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100 years after Native people became citizens, voting access is still fraught


On June 2, 1924, Congress passed the Indian Citizenship Act. The law granted U.S. citizenship and the right to vote to all Native Americans born in the U.S. Jacqueline De Leon is an attorney with the Native American Rights Fund and an enrolled member of the Isleta Pueblo. On the cusp of this 100th anniversary, I asked her whether the U.S. has kept that promise of voting rights for Indigenous people.

JACQUELINE DE LEON: Unfortunately, it has not. Native Americans across the United States don't have the full rights of citizenship, and that's because it's simply too hard to vote. And unfortunately, we're seeing state and local actors taking advantage of that across the country.

SHAPIRO: Too hard to vote. What does that mean?

DE LEON: Well, we asked that question directly to Native communities. We conducted a series of nine field hearings across Indian country, asking, why is it so hard to vote, or why is it that you don't vote? And we got this remarkably consistent picture back. And that consistent picture is that it's too hard to vote. Election services - so early voting, registration, even election day polling places - are often located too far - 20, 30, 40, 50 miles away. That could be a hundred miles round trip. Native Americans aren't going to have the gas money, the vehicles.

And unfortunately, persistent poverty is going to make that even harder. And the roads themselves are pretty poor, especially in the wintery month of November. Vote by mail isn't a solution because across Indian country, homes are unaddressed, and they don't receive residential mail delivery. So that same kind of travel has to be undertaken in order to get to a post office. And then we see this third element, which is state and local officials that are taking advantage of these structural deficiencies to continue to make it too difficult to vote.

SHAPIRO: When you look nationally at the impact of all the challenges you've described, does it result in lower voter participation rates among Native Americans than other groups?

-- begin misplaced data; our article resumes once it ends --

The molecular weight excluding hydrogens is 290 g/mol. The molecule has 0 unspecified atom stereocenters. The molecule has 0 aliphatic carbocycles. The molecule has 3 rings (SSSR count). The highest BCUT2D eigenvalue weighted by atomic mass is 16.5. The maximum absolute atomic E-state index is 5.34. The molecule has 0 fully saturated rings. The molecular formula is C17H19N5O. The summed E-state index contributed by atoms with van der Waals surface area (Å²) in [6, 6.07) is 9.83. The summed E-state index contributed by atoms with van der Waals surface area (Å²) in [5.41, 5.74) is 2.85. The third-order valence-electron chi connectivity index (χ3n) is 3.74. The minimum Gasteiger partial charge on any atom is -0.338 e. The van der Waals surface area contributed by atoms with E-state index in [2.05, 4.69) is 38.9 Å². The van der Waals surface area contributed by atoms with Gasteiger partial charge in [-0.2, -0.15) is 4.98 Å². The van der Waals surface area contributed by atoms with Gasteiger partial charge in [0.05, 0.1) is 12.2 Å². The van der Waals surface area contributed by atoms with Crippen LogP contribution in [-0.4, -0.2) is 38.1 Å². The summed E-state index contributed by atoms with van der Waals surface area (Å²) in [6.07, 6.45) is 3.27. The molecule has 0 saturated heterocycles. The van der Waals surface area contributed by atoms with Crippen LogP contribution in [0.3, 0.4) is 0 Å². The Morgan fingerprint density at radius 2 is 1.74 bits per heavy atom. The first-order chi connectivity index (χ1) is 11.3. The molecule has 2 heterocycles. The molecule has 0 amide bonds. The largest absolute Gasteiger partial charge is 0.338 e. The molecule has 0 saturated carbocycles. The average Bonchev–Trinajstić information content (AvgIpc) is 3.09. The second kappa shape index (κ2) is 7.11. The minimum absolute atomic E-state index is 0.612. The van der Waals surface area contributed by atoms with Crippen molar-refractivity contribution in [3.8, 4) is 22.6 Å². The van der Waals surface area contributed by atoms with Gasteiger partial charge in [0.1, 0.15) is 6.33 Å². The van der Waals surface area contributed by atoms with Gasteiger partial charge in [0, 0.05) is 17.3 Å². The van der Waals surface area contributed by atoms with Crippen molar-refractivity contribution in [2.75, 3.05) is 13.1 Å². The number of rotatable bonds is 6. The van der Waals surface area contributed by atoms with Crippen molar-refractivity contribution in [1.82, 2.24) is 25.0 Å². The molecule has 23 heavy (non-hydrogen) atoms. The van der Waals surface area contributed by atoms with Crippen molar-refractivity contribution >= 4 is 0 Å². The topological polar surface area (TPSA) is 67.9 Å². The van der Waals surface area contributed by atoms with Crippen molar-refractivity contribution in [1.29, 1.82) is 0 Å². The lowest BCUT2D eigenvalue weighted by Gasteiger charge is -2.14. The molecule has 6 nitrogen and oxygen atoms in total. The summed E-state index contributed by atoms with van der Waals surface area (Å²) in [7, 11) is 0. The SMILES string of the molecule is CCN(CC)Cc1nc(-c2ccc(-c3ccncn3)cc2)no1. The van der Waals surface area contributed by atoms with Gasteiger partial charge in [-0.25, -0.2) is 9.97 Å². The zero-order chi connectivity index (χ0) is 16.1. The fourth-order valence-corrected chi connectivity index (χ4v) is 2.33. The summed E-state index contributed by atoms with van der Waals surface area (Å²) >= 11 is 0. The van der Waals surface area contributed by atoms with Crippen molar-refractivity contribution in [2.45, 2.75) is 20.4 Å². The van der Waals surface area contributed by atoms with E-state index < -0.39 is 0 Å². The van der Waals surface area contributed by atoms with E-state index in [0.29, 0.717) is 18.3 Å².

DE LEON: Absolutely. Native Americans have the lowest voter registration and voter turnout rates than any group in the country.

SHAPIRO: Could you tell us a story about someplace that you think has moved in the wrong direction, that's made it harder for people to vote in the last few years?

DE LEON: Well, I can tell you a story real quick of a place that is really contentious, right? And...


DE LEON: That's Arizona. The statewide elections are incredibly close. So we know that there are about 300,000 eligible Native Americans. And we saw the Native Americans flex their political power in the last presidential election. And directly after that, you know, the state legislature passed a bill. And in that bill, one of the provisions that was targeted towards Native Americans was this proof of residential location requirement in there. Well, the legislature is well aware that over 40,000 homes on Native land don't have addresses on them. And so this proof of residential location requirement was intended to make it more difficult for Native Americans to vote. And when we see those incredibly small margins, when we see political participation, then we see a backlash. And that's what happened there. But we were able to successfully beat back that law after a legal challenge.